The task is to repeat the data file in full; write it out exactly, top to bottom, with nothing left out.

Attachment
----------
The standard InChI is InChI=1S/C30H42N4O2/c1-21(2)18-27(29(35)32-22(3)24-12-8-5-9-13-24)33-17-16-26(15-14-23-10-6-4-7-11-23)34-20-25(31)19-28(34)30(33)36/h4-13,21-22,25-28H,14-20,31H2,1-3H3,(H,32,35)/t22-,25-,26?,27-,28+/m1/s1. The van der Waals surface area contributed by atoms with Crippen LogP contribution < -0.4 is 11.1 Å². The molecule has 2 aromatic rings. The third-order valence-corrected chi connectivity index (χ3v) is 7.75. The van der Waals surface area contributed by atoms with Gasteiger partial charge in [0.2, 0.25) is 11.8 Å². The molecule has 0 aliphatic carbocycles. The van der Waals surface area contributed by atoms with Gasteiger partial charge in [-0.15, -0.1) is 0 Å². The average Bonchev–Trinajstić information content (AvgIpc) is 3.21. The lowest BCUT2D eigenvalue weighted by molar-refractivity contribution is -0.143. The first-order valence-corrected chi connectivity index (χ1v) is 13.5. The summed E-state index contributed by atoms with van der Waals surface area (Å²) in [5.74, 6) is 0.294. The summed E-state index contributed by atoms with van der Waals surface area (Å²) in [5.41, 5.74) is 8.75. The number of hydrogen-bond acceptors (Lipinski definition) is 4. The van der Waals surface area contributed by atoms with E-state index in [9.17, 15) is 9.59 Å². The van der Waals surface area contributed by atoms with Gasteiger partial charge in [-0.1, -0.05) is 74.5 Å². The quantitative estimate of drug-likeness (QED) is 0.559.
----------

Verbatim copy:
The standard InChI is InChI=1S/C30H42N4O2/c1-21(2)18-27(29(35)32-22(3)24-12-8-5-9-13-24)33-17-16-26(15-14-23-10-6-4-7-11-23)34-20-25(31)19-28(34)30(33)36/h4-13,21-22,25-28H,14-20,31H2,1-3H3,(H,32,35)/t22-,25-,26?,27-,28+/m1/s1. The van der Waals surface area contributed by atoms with Crippen LogP contribution < -0.4 is 11.1 Å². The molecule has 2 aromatic rings. The third-order valence-corrected chi connectivity index (χ3v) is 7.75. The van der Waals surface area contributed by atoms with Gasteiger partial charge in [0.2, 0.25) is 11.8 Å². The molecule has 0 aliphatic carbocycles. The van der Waals surface area contributed by atoms with Gasteiger partial charge in [-0.15, -0.1) is 0 Å². The average Bonchev–Trinajstić information content (AvgIpc) is 3.21. The lowest BCUT2D eigenvalue weighted by molar-refractivity contribution is -0.143. The first-order valence-corrected chi connectivity index (χ1v) is 13.5. The summed E-state index contributed by atoms with van der Waals surface area (Å²) in [5.74, 6) is 0.294. The summed E-state index contributed by atoms with van der Waals surface area (Å²) in [5.41, 5.74) is 8.75. The number of hydrogen-bond acceptors (Lipinski definition) is 4. The van der Waals surface area contributed by atoms with E-state index in [9.17, 15) is 9.59 Å². The van der Waals surface area contributed by atoms with Gasteiger partial charge in [-0.1, -0.05) is 74.5 Å². The quantitative estimate of drug-likeness (QED) is 0.559.